- Another Batman villainess who gets those in film is Harley Quinn for Suicide Squad (2016). Margot Robbie highlighted how the stilettos are Awesome, but Impractical:
So, that's when the powers that be stepped in and voted on a pair of heels. Once I knew that it had to be a pair of heels, I wanted the most badass-looking ones. And when I saw the Adidas ones I was like, "They are sick." And it all happened quite quickly. Before I knew it, I was like, "OK. So, that's the costume." And I walked around in them for a day. That was the worst idea. Ever.
- In Ticked Off Trannys With Knives, one of the "girls" manages to gouge her attacker's eye out by stabbing it with the heel of her shoe.
- While filming Tromeo and Juliet, actress Tiffany Shepis accidentally punctured co-star Stephen Blackehart's lower lip with her spiked heel.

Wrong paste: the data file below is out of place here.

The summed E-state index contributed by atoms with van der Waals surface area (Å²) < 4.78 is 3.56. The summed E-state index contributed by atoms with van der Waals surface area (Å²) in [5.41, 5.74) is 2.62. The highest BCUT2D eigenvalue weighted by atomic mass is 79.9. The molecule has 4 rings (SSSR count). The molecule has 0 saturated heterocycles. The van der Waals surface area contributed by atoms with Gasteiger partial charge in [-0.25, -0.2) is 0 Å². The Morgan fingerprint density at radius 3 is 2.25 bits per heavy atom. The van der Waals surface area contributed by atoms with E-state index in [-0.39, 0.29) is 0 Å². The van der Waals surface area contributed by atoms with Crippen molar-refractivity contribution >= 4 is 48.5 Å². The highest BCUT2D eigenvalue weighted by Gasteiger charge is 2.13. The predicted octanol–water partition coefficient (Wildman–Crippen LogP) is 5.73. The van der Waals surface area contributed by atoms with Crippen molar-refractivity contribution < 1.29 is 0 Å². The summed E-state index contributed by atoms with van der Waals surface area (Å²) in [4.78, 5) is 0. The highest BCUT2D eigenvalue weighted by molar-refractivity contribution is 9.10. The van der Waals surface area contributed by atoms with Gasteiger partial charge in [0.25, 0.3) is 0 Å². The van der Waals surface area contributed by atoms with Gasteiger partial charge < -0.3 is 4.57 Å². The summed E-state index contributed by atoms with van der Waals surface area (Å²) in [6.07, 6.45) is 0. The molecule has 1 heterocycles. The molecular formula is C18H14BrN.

- Van Helsing: Kate Beckinsale complained about the difficulty she had running about in high heels while filming action sequences.
- Watchmen shows the impracticality of this, when Silk Spectre's boots slip out from under her, as she's trying to fight off the Comedian's rape attempt. On the other hand, her daughter seems to have no problem fighting in them during the prison breakout scene. Although in an interesting real-life subversion, if you pause the movie during various points in Silk Spectre II's prison fight scene, you can see that the actress is, in fact, wearing flat-soled boots as she walks. She's only in the high heels whenever she doesn't have to do anything action-oriented, or when she has to plant a heeled foot on a mook's chest.